Several online tools provide instant CSS minification, since CSS is less likely to change frequently. To get a quick and simple way to minify CSS, Refresh-SF uses multiple tools to minify CSS, HTML and JavaScript.

JavaScript minification

To create a more efficient copy of any JavaScript file, you can use Google’s JavaScript optimization tool, the Closure Compiler. Usually, a developer will use the Closure Compiler to minify the code and make change to a JavaScript file. For a user’s web browser, they can access the new file in the web server.

Example of Minification

The following code block shows an example of plain HTML and CSS:

<html>
       <head>
               <style>
                 #myContent { font-family: Arial }
                #myContent { font-size: 90% }
</style>
</head>

        <body>

                 <!– start myContent –>
                       <div id=”myContent”>
                       <p>Hello world!</p>
                       </div>
                 <!– end myContent –>

        </body>
</html>

Here are the same codes after minification:

<html><head><style>#myContent{font-family:Arial;font-size:90%}</style></head><body><div id=”myContent”><p>Hello world!</p></div></body></html>

Benefits of Minification

  1. As less unnecessary data needs to be downloaded, users can load content faster. Users experience identical service without the additional overhead.
  2. Lower bandwidth costs as less data is transmitted over the network. Developers no longer send the extra content that users don’t care about.
  3. Lower resource usage since less data needs to be processed for each request. The minified content need to be generated once, but can be used for an unlimited number of requests.

Create Beautiful Gradient Transitions with Granim.js

create-beautiful-gradient-transitions-with-granim-js

In web design, some features are made only for the sake of beauty while others are made for functional purpose. Gradient transitions are one of designs that made solely for show but they are quite popular and entertaining.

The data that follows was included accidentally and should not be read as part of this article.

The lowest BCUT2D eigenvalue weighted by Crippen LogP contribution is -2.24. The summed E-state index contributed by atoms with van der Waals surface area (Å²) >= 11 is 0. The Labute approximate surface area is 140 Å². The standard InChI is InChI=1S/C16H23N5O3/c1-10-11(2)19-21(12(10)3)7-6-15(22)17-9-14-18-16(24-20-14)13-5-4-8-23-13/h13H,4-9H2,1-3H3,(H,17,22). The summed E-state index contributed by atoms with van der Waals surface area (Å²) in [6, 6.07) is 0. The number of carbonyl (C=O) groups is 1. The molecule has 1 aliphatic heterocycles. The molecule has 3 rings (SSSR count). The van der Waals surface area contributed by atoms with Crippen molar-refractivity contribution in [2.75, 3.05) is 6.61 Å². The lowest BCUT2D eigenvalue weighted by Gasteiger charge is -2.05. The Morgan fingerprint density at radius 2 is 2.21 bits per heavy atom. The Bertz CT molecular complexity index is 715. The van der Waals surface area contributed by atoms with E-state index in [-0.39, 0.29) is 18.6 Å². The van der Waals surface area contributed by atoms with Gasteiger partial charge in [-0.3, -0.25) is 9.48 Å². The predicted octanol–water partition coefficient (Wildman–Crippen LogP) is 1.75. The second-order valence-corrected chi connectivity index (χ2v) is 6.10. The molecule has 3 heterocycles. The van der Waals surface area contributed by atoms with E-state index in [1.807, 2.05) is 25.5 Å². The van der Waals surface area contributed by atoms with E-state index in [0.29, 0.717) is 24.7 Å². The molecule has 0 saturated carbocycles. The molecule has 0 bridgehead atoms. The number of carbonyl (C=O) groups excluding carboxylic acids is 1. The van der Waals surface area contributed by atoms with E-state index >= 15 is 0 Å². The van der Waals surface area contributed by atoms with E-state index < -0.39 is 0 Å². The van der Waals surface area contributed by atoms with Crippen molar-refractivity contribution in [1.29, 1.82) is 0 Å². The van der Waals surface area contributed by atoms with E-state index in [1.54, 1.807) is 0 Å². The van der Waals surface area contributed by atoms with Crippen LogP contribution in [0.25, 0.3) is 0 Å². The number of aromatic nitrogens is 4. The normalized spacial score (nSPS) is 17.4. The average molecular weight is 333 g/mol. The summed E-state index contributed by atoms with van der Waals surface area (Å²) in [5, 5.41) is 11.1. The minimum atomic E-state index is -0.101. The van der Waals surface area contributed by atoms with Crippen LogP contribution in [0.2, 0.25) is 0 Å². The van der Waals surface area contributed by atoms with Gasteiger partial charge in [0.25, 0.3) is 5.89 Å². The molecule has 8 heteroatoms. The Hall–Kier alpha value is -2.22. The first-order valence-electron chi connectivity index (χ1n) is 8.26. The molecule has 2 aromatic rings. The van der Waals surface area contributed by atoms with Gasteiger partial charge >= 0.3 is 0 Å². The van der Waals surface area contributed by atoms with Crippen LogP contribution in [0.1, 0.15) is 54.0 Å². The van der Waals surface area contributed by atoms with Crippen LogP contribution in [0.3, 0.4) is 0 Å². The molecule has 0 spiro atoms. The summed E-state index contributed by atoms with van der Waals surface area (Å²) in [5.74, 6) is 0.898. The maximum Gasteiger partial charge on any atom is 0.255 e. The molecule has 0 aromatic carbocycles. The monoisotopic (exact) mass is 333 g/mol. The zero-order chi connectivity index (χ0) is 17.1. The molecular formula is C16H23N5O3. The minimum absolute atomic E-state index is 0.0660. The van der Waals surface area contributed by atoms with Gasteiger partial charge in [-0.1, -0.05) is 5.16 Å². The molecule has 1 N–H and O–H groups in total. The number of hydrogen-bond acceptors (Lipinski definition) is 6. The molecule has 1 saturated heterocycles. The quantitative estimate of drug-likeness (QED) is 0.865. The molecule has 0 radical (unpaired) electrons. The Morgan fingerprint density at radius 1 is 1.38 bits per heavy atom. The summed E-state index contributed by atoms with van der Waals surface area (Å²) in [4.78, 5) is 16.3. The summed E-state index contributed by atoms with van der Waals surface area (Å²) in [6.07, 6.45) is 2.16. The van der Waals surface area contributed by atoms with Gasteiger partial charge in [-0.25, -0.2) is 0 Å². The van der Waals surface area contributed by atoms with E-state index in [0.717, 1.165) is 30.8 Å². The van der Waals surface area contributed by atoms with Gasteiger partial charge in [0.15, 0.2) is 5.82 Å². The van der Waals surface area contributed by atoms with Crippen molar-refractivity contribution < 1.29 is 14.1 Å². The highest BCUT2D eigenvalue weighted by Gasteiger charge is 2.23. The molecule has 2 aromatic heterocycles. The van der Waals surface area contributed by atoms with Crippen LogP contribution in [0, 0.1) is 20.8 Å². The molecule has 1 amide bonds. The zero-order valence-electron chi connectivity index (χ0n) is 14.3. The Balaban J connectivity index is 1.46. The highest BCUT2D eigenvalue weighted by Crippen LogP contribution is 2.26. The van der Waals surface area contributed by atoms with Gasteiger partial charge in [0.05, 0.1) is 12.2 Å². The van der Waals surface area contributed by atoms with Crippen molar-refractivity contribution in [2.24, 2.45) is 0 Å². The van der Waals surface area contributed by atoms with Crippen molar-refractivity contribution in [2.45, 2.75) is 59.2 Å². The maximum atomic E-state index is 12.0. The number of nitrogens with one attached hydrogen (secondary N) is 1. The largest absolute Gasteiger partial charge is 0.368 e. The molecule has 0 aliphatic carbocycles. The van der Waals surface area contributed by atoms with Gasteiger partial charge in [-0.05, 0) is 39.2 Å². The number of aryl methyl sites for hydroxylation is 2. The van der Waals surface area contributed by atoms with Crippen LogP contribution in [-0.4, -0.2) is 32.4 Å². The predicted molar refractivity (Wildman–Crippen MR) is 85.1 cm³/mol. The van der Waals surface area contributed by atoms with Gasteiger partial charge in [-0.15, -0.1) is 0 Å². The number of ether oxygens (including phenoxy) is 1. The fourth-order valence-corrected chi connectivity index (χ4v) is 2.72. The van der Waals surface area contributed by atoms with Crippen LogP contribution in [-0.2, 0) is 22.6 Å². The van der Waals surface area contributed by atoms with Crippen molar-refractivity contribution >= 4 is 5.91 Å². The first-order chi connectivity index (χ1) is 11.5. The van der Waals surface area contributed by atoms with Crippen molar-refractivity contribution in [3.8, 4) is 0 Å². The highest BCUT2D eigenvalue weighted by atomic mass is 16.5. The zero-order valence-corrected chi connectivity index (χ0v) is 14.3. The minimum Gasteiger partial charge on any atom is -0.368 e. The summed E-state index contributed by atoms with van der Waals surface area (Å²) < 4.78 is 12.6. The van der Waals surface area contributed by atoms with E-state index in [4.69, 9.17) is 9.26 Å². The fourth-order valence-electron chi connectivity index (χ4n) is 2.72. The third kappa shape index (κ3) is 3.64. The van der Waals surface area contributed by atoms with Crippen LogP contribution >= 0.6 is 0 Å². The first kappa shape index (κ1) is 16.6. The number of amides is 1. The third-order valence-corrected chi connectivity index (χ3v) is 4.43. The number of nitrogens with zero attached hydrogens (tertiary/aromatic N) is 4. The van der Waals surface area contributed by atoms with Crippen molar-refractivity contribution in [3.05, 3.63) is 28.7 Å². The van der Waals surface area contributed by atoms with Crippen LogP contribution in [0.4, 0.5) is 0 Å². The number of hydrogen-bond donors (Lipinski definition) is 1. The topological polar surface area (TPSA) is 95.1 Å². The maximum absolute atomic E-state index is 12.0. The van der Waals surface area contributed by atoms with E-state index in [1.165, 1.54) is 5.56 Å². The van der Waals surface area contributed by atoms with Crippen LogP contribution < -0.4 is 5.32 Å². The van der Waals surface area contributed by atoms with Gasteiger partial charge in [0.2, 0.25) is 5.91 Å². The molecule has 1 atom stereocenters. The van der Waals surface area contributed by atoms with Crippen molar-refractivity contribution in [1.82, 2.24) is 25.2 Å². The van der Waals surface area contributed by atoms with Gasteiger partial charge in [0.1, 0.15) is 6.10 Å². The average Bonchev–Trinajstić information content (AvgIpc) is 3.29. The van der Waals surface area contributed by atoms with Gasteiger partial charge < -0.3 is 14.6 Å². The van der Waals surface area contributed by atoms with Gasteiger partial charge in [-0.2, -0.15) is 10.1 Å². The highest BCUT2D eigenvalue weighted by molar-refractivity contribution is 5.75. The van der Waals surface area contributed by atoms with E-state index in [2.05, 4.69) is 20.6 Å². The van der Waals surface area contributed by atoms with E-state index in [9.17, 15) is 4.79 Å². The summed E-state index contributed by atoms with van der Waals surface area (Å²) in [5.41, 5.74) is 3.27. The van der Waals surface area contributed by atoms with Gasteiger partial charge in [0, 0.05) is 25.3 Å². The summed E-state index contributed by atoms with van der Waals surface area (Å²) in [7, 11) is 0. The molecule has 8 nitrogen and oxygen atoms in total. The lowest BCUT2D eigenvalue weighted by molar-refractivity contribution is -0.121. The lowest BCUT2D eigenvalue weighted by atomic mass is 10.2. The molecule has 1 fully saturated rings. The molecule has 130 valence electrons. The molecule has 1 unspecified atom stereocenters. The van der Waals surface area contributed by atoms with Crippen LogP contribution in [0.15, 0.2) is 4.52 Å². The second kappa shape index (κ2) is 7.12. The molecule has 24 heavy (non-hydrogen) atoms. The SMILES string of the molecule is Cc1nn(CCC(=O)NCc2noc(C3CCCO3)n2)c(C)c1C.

Now you can build gradient transitions with Granim.js. The result will look smooth and mesh nicely in any website. In fact, Granim may be the only JS library that managing gradient transitions and offer the perfect solution. Besides, it’s built on Vanilla JavaScript, so it can run alongside jQuery or any other JS library.

To get started with granim.js, you can drop the file into your page. You can also download a copy from GitHub or host one from a live CDN.

Here’s a basic code sample from the GitHub repo:

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<!– Create a canvas element –>

<canvas id=”granim-canvas”></canvas>

<!– Create a Granim instance –>

<script>

var granimInstance = new Granim({

element: ‘#granim-canvas’,

name: ‘granim’,

opacity: [1, 1],

states : {

“default-state”: {

gradients: [

[‘#834D9B’, ‘#D04ED6’],

[‘#1CD8D2’, ‘#93EDC7’]

]

}

}

});

</script>

It may look simple, but things can get more complicated than this. That’s why; you need to learn more on some examples. Then, find code snippets under each example to create gradient transitions for image backgrounds and even image masks.

The image masks can be used for a logo, for instance a PNG image, which gets hidden behind a gradient. Gradient will slowly transitions throughout the text which is as a result create a JS-animated logo.

Example

The example above takes a lot of JS/CSS code, so basically it’s not a simple implementation. But, you’ll find it is easier to be setup and customized after several practices. In fact, it’s the absolute best solution for any project as it is the only true gradient transition library online.

If you have any issues, you can check the issues tab, since the library is still updated semi-frequently. It’s only a pretty small library where there are no many things that need updating. This is also the strong reason why Granim.js can be a reliable solution for any site small or large.